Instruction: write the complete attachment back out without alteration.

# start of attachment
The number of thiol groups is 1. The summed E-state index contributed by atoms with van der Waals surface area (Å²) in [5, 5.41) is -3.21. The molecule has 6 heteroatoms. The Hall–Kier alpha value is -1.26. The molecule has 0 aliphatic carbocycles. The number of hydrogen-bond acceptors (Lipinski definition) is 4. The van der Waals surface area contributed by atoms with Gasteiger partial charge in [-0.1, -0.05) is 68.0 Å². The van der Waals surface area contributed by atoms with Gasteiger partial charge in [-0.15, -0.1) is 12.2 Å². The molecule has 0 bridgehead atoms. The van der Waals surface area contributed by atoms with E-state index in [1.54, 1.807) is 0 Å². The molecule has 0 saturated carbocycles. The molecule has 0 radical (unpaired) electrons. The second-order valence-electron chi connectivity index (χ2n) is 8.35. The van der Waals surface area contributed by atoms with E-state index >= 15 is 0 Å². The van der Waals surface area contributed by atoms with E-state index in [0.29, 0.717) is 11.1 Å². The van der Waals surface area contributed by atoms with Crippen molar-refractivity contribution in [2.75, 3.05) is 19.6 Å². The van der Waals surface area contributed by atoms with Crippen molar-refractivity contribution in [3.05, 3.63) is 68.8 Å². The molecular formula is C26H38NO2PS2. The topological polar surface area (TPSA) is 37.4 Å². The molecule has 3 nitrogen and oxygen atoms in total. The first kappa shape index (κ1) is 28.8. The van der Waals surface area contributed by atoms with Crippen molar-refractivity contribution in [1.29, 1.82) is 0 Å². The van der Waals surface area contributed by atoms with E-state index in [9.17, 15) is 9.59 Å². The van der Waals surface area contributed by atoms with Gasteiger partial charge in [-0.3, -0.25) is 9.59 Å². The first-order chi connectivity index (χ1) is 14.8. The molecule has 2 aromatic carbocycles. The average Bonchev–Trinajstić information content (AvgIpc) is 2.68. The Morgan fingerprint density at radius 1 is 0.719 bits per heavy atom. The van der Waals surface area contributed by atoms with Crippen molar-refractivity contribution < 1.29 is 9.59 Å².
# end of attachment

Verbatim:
The number of thiol groups is 1. The summed E-state index contributed by atoms with van der Waals surface area (Å²) in [5, 5.41) is -3.21. The molecule has 6 heteroatoms. The Hall–Kier alpha value is -1.26. The molecule has 0 aliphatic carbocycles. The number of hydrogen-bond acceptors (Lipinski definition) is 4. The van der Waals surface area contributed by atoms with Gasteiger partial charge in [-0.1, -0.05) is 68.0 Å². The van der Waals surface area contributed by atoms with Gasteiger partial charge in [-0.15, -0.1) is 12.2 Å². The molecule has 0 bridgehead atoms. The van der Waals surface area contributed by atoms with E-state index in [1.54, 1.807) is 0 Å². The molecule has 0 saturated carbocycles. The molecule has 0 radical (unpaired) electrons. The second-order valence-electron chi connectivity index (χ2n) is 8.35. The van der Waals surface area contributed by atoms with E-state index >= 15 is 0 Å². The van der Waals surface area contributed by atoms with E-state index in [0.29, 0.717) is 11.1 Å². The van der Waals surface area contributed by atoms with Crippen molar-refractivity contribution in [2.75, 3.05) is 19.6 Å². The van der Waals surface area contributed by atoms with Crippen molar-refractivity contribution in [3.05, 3.63) is 68.8 Å². The molecular formula is C26H38NO2PS2. The topological polar surface area (TPSA) is 37.4 Å². The molecule has 3 nitrogen and oxygen atoms in total. The first kappa shape index (κ1) is 28.8. The van der Waals surface area contributed by atoms with Crippen molar-refractivity contribution in [1.29, 1.82) is 0 Å². The van der Waals surface area contributed by atoms with E-state index in [9.17, 15) is 9.59 Å². The van der Waals surface area contributed by atoms with Gasteiger partial charge in [-0.3, -0.25) is 9.59 Å². The first-order chi connectivity index (χ1) is 14.8. The molecule has 2 aromatic carbocycles. The average Bonchev–Trinajstić information content (AvgIpc) is 2.68. The Morgan fingerprint density at radius 1 is 0.719 bits per heavy atom. The van der Waals surface area contributed by atoms with Crippen molar-refractivity contribution < 1.29 is 9.59 Å².